Consumer group claims victory as Italy takes hard line on fibre advertising
- Four Italian telcos fined for misleading broadband advertising
- Use of term 'fibre', service T&Cs, pricing information confusing, AGCM rules
- Service differentiation increasingly important as Italy moves towards single network
Italy's major telcos have used smoke and mirrors and illegible smallprint to sell fibre – and not-so-fibre – broadband services and have been sanctioned by the authorities as a result.
"Una vittoria importante!" declared consumer group the Unione Nazionale Consumatori following the news that Italy's antitrust body has levied fines totalling €875,000 on TIM, Fastweb, Wind Tre and Vodafone for the way they have advertised their high-speed broadband services over the past year or so.
The UNC highlighted in particular the fact that telcos had been advertising the cost of a broadband service without clearly indicating that the price applied only for a limited time or that an additional charge was payable to achieve maximum speeds after an initial promotional period.
"It's a misleading message," said UNC president Massimiliano Dona.
Indeed. Choosing the right broadband package is difficult enough without having to navigate T&Cs that are printed in such a way as to be effectively illegible. That incidentally, was one of the accusations the Autorità Garante della Concorrenza e del Mercato (AGCM) levelled at Fastweb, which received the lowest of the fines at €125,000, having made various improvements in its communications. "The prices of the services advertised have continued to be presented in a manner and in terms that are difficult to read and in a poorly visible position," AGCM said in its latest weekly bulletin.
Wind Tre faces the biggest fine at €350,000, while TIM and Vodafone must pay €200,000 each.
The overarching complaints against all four operators were very similar. The telcos acted unfairly by omitting or obfuscating information on the characteristics of their fibre Internet offers, the coverage limitations, and differences in availability of their various services, AGCM said. All were pulled up for failing to be clear about pricing, and for "use of the all-inclusive term 'fibre'" which made it difficult for consumers to distinguish the different types of service and the technology underlying them.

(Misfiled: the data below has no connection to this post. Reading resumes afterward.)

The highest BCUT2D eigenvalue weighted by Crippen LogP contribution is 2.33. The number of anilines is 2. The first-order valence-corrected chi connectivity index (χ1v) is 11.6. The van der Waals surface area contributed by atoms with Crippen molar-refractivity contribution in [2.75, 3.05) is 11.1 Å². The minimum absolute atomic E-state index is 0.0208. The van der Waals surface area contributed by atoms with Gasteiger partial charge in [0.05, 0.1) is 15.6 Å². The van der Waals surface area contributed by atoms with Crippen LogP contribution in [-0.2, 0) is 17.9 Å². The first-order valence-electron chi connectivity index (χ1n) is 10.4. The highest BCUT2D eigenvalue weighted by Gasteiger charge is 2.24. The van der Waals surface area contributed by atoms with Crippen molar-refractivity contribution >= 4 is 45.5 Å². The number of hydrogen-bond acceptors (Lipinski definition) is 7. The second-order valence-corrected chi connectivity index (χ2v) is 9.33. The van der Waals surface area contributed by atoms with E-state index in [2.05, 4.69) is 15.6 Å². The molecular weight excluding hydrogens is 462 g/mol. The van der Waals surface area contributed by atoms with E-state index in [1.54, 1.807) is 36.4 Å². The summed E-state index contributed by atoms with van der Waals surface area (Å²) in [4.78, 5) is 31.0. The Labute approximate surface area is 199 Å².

While it might seem obvious to consumers that broadband services should be clearly advertised to enable them to make an informed choice, the powers-that-be do not always agree.
In the UK recently the High Court ruled that broadband providers may use the term "fibre" to describe services that are not end-to-end fibre, but merely use fibre network somewhere along the line. Despite complaints from fibre specialist CityFibre, the court agreed with the Advertising Standards Authority that the average consumer would not be misled by such advertising. However, just days later the ASA upheld a complaint against Vodafone's Gigafast Broadband service, adjudging that consumers could be misled by the way the telco had presented the pricing of the service.
Taking those two – potentially contradictory – decisions into account, plus the harder line taken in Italy, and the only thing that's clear is that its not wholly clear what is clear to consumers. Clear?!
Clarity is becoming particularly important in Italy, where any level of network-based differentiation appears to be coming to an end and telcos will increasingly have to focus on service.
Wholesale operator Open Fiber's owners, Enel and Cassa Depositi e Prestiti, are currently holding talks with a view to brokering a deal to merge their infrastructure with that of incumbent TIM to create a single high-speed network in Italy, an outcome the government is keen on. Vodafone, Wind Tre and Fastweb are all wholesale customers of Open Fiber, while there are also various network-sharing deals in place between the telcos. Each day seems to bring a new rumour on the progress – or lack thereof – made towards the proposed TIM-Open Fiber tie-up, but it is likely that some sort of deal will emerge.
Whatever the outcome, Italy's telcos have a choice to make on how transparent they want to be in the way they sell their service offerings. They have all made changes in their advertising as a result of the AGCM investigation, but yet all insist they acted fairly in the first place. That suggests there is little appetite for real change in the near future.
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